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EM's for the Garden, Russian style

My last post was an update on our experience with EM's (efficient microbes) on our homestead.

In Russia, the term "EM's" has come into common use to describe homemade brews made to enhance soil fertility. A recipe for such a brew is offered in the book "Growing Vegetables with a Smile:"

50 gal water
lb of any compound fertilizer containing trace elements or, even better, 1/2 gl of dried bird droppings
1/2 bucket of compost
1/2 bucket of rotted straw
Fresh grass and leaves, if desired
1 c ashes or lime
2 lb of sugar
2 buckets of rotting fruit (or some 2 qts of old preserves)
Pinch of any kind of yeast
Ready in about a week (yeast is multiplied but not yet died out). At this point, a liter of curdled milk can be added for extra lactic acid. The resulting concoction is full of nutrients, microbes and stimulators. Watering with this brew invigorates plants and has a long lasting effect.

Want an easier and just as effective method?

1/2 c. of sugar or a c. of old preserves
3 qt water
pinch of baker's yeast

3-4 days, brew is flourishing. One c. of brew to bucket of water, once a week on seedlings and transplants and twice a month on adult plants. In a test, young plants developed nearly 2 times faster than those treated with EM and other store-bought stimulators.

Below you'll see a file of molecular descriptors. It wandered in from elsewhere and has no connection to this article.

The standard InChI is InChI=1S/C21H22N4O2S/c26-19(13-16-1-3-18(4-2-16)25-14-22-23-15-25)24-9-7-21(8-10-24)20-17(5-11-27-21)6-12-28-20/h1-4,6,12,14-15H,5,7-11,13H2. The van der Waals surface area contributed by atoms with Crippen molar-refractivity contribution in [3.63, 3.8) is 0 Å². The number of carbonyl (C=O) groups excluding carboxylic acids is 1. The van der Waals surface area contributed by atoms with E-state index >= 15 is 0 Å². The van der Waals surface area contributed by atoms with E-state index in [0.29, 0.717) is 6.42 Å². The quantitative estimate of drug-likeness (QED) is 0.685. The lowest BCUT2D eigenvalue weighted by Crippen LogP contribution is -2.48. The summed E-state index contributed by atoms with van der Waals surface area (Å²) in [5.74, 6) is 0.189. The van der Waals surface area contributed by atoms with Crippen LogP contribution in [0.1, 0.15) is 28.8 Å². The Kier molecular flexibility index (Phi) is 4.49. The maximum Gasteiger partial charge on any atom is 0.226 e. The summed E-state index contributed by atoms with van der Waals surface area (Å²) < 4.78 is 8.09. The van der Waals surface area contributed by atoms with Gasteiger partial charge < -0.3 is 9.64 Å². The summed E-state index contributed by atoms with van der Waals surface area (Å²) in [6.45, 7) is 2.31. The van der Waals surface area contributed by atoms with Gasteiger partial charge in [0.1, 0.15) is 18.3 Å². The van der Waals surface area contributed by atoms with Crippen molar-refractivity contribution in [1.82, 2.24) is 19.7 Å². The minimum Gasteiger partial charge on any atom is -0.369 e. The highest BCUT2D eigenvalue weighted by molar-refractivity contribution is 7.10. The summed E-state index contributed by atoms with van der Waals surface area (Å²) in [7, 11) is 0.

"In general, the more beneficial ingredients are combined, the better. Mix together greens, comp;oat, half a dose of a chelate fertilizer, some form of sugar, lactic acid bacteria, and yeast, and you will get an effective and unequivocally harmless infusion. You could even call it the "drink of the gods" - nectar and ambrosia for plants. But even such "Herbalife" works only when it can penetrate the soil under stable moisture conditions. Otherwise, the microbes will die."

I will add my 2 cents to this method, and suggest that a person may want to consider adding some mycorrhizal fungi to the brew. Mycorrhizal fungi are mushroom species which enhance the growth of plants by helping to deliver nutrients and water to their roots. Fungi, like other beneficial bacteria, get destroyed by any invasive or abrupt action on the soil, such as tilling, chemical fertilizers, flooding, and leaving soil bare.

The spores are present on all parts of a mushroom, and multiply when cultured on sweet, just like yeasts do, so adding pieces of mushrooms or spore powder to your brews will help your gardens grow, and if you want to take the care to learn your mushrooms, you can do this with species that are also edible and enjoy extra fruit from your garden's fertilizer.

You can read more about mycorrhizal fungi and even purchase some spores to add to your brews here.

I will discuss the mycorrzial mushrooms that we cultivate in our garden area in a future post.

Think SPRING! Happy
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